Installation view of Emily Jones, Sand Dollar, Sea Biscuit at Prairie

Emily Jones’ praxis approaches art making from multiple ecological trajectories. First, in that the work itself is treated equitably as an organism and as analogous-to-an-organism (the biotic/abiotic status unimportant here). Then, in that the work exists not solely within itself as object but always outside itself as a living network; the art making and exhibition structure themselves create a series of cooperating organisms. A corpus that, at multiple scales, questions the relationship of these organisms to each other and to their surroundings.

The labor to produce the work is as much an organism as the work itself, the gallery itself, or the bodies relating to themselves and to each other and to the negative space between all these things. At any given moment, at any given scale, Jones’ work skateboards back and forth (or perhaps tendrils out like a cephalopod) between organism, population, community, ecosystem, biosphere, almanac, or even dramaturgy. Endless holes are punctured to form an image. Wax is folded into floral golems. Gallons of earth are displaced and mixed with glue. Neurons fire walking past a skatepark and a ramp is built, the energy of the skatepark (itself an ecosystem) is transposed over the gallery, and amidst these actor-organisms, a play is performed by human bodies.

An ecologist, like an artist, like a dramaturge, is a cartographer of energetic systems in an environment, in an ecosystem. To account an interacting thing, which is itself a chorus of forms; a series of muscles form an ear, and the cacophony of signals this accumulation receives. Processing sensation is always an ecological experience. The quotational You, your car, the road, the heat, the palm trees, the airconditioning, the sign, the photons from the sign, the lines and marks on the sign that inlay THERE IS NO THREAT into the retinas. These actor-organisms ballets across the celestial movements of the senses, retelling the material conditions of the universe. Everything is at once signal and receiver, a series of open systems within an open system. Or, to say it another way, one can put quotes around absolutely everything.

Emily Jones, And to every living thing that creepeth upon the earth Hand embroidery on linen. 2018

When the arts and sciences are utilized properly their power is not in the laying waste of old myths but in the creation of new ones that imbue an expanding sociobiome with life support systems. By enhancing the places where things exist simultaneously as micro and macro organisms, the bramble blocking the portals in antisocial, individualist thinking can be pushed back. These portals aid cross-fertilization; the folding of sociopolitical space-time; they bridge fields of inquiry to germinate new ways of seeing each other. If we can utilize these fields to triangulate the validity of previously invalid forms of life we enrich our ecosystem of understanding. I make no claim that art is de facto political or revelatory, it almost never is. But figurative and literal ecological praxes in art can push towards an ethos of understanding things in situ, as coagulations of materials in context. From her play Civilian Jones’ character Narciso says:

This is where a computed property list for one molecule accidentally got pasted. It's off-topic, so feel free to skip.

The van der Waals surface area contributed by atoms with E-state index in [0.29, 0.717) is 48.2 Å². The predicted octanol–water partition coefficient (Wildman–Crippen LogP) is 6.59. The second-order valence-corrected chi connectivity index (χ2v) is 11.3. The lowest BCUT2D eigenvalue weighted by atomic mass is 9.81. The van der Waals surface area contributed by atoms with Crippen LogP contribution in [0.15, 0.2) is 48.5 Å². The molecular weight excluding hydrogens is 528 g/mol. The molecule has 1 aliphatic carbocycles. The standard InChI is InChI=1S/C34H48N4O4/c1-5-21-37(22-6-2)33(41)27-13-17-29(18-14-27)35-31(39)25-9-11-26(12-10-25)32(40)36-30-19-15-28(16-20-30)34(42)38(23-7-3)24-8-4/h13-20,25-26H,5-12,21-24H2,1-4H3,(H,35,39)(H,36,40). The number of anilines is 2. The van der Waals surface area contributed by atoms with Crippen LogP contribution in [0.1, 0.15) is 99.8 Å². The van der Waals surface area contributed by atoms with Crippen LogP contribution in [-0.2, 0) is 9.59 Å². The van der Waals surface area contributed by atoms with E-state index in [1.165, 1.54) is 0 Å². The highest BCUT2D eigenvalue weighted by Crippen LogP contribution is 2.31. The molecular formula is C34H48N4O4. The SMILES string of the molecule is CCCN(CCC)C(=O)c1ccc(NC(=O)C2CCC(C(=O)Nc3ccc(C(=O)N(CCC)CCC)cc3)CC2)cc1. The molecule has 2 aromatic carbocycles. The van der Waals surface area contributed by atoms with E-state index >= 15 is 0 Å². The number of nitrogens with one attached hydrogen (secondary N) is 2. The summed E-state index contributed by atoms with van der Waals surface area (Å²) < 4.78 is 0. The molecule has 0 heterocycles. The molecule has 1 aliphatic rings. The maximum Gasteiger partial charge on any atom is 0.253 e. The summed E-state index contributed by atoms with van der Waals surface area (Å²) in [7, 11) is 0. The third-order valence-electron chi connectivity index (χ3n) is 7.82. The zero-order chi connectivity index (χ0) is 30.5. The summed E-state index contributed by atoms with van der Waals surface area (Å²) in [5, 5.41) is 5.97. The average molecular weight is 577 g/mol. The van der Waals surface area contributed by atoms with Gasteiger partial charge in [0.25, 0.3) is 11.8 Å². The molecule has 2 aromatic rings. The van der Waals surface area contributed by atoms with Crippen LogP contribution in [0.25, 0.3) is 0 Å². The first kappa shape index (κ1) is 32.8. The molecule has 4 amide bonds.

Long ago we used to use gold. Then we used paper, the paper says ‘yes there is gold’. Dollar bills are just representing the idea of money. Currency is old fashioned. You don’t have to touch money. You don’t have to see it. Nothing happens in the physical world. Imagine believing in a different fiction with such strength.

Images from the performance of Civilian

It is Jones’ play Civilian that adheres the cellular elements of this show, that bundles them and sets them ablaze. The show itself becomes a theater burning to the ground — while the drama of the work plays out with human bodies, material bodies, nebulous bodies; bodies with their own hidden dramas. The character named Immunity says:

Twelve million people live along Lake Michigan’s shores. The region is often referred to as the third coast. Quiet Sun. Everything here is nowhere else. This happens nowhere else. 

One may suddenly picture the coast and the location of the gallery on that coast. One drops a pin in one’s head, and by extension the planet, the solar system, the galaxy. This momentary out-of-body experience turns quickly into a with-other-bodies experience that sparks an almost psychedelic togetherness. And then, while I am in the show, and then again when I am writing this piece, I imagine a planet millions of light years away, where life is only just crawling out of some ocean. Perhaps this is the power of ecological thinking — to set ablaze every living thing that creepeth upon the earth(s) and that creepeth in the mind — since this happens nowhere else.